How The Big Issue Shop has helped Jollie’s Socks step forward.
Founder Ed Vickers reveals what inspired him to kit out homeless people’s feet across the country.
Socks are essentials that are often taken for granted – but take a moment to imagine walking a mile in a homeless person’s shoes and you’ll view them in a different light.
That’s what Ed Vickers realised while he was volunteering at a homeless shelter in Exeter as he completed a bioscience degree at the city’s university in 2012.
Fast forward six years and he is the founder of Jollie’s Socks – a social enterprise with a simple ethos. For every pair of their colourfully patterned and ethically manufactured unisex socks sold they send a pair to a homeless shelter near you.
Jollie’s work with 26 shelters from all around the country from Aberdeen to Winchester so you can be sure that when you receive your recyclable tin complete with a pair of hardy hiking socks, so will someone who desperately needs them.
“I noted that socks were the most needed product and the idea stemmed from there really,” said Ed, whose products have become a Big Issue Shop favourite.
“I wanted to see if it would work as a social business. I wanted to take something that the consumer loves in socks and use it to start a conversation about homelessness.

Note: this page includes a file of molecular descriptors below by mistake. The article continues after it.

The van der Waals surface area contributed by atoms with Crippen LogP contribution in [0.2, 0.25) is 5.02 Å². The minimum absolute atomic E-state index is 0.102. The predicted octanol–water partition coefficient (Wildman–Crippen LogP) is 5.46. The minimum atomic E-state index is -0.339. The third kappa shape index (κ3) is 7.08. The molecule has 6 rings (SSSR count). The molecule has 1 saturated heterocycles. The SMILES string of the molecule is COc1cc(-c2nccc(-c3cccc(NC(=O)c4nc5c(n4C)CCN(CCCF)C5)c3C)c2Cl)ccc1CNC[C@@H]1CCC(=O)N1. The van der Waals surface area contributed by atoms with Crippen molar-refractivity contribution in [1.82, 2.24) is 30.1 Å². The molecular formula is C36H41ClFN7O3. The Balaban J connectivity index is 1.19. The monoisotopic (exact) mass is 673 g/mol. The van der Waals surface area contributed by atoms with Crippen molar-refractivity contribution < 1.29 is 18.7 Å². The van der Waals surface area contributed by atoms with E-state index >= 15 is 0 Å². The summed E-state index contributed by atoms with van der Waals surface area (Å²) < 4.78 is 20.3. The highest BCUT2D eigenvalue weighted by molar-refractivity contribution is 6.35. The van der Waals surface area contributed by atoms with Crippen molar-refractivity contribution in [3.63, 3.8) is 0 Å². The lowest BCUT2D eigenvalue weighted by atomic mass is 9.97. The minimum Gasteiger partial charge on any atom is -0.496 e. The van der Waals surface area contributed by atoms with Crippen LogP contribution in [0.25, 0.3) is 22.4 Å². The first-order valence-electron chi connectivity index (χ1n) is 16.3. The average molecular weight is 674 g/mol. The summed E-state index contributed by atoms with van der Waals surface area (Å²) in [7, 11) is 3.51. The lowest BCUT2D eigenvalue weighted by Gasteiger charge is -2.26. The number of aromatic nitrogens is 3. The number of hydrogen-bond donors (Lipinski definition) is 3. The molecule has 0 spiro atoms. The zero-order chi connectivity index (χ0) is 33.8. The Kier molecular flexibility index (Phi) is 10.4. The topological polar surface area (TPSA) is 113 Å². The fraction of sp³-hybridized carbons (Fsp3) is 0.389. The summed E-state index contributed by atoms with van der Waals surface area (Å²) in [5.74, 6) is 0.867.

“We’re making a move to go online with a select few retail partners. We have always had such a big love of The Big Issue. I have always bought the magazine and it’s amazing to be able to partner up with them and partner with that brand because to us it’s perfection.”
Now 26, Ed is sharing the ‘wear a pair, share a pair’ but the success of the growing social enterprise has not distracted the young social entrepreneur from the core mission he set out to complete six years ago.
He added: “It’s amazing to see people benefit from the socks. The main thing is we can take time to explain to people what our mission is and it’s great to see people enjoy Jollie’s socks in homeless shelters.”
See the Jollie’s Socks collection in The Big Issue Shop here.
The above article by Liam Geraghty first published on bigissue.com in Sept, 2018.